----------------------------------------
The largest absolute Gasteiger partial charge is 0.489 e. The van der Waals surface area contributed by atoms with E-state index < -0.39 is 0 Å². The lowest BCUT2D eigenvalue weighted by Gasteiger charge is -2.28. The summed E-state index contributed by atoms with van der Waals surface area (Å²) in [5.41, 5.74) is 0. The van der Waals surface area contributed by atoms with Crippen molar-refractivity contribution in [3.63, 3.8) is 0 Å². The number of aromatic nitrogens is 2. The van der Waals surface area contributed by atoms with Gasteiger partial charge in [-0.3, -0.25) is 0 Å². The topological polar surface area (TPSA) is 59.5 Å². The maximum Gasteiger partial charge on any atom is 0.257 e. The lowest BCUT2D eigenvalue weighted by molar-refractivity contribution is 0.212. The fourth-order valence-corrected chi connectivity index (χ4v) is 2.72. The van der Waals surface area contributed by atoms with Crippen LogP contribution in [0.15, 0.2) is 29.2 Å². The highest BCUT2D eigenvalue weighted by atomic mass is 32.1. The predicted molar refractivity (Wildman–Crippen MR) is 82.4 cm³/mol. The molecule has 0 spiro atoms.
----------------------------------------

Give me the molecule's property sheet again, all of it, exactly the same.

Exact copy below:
The largest absolute Gasteiger partial charge is 0.489 e. The van der Waals surface area contributed by atoms with E-state index < -0.39 is 0 Å². The lowest BCUT2D eigenvalue weighted by Gasteiger charge is -2.28. The summed E-state index contributed by atoms with van der Waals surface area (Å²) in [5.41, 5.74) is 0. The van der Waals surface area contributed by atoms with Crippen molar-refractivity contribution in [3.63, 3.8) is 0 Å². The number of aromatic nitrogens is 2. The van der Waals surface area contributed by atoms with Gasteiger partial charge in [-0.3, -0.25) is 0 Å². The topological polar surface area (TPSA) is 59.5 Å². The maximum Gasteiger partial charge on any atom is 0.257 e. The lowest BCUT2D eigenvalue weighted by molar-refractivity contribution is 0.212. The fourth-order valence-corrected chi connectivity index (χ4v) is 2.72. The van der Waals surface area contributed by atoms with Crippen LogP contribution in [0.15, 0.2) is 29.2 Å². The highest BCUT2D eigenvalue weighted by atomic mass is 32.1. The predicted molar refractivity (Wildman–Crippen MR) is 82.4 cm³/mol. The molecule has 0 spiro atoms.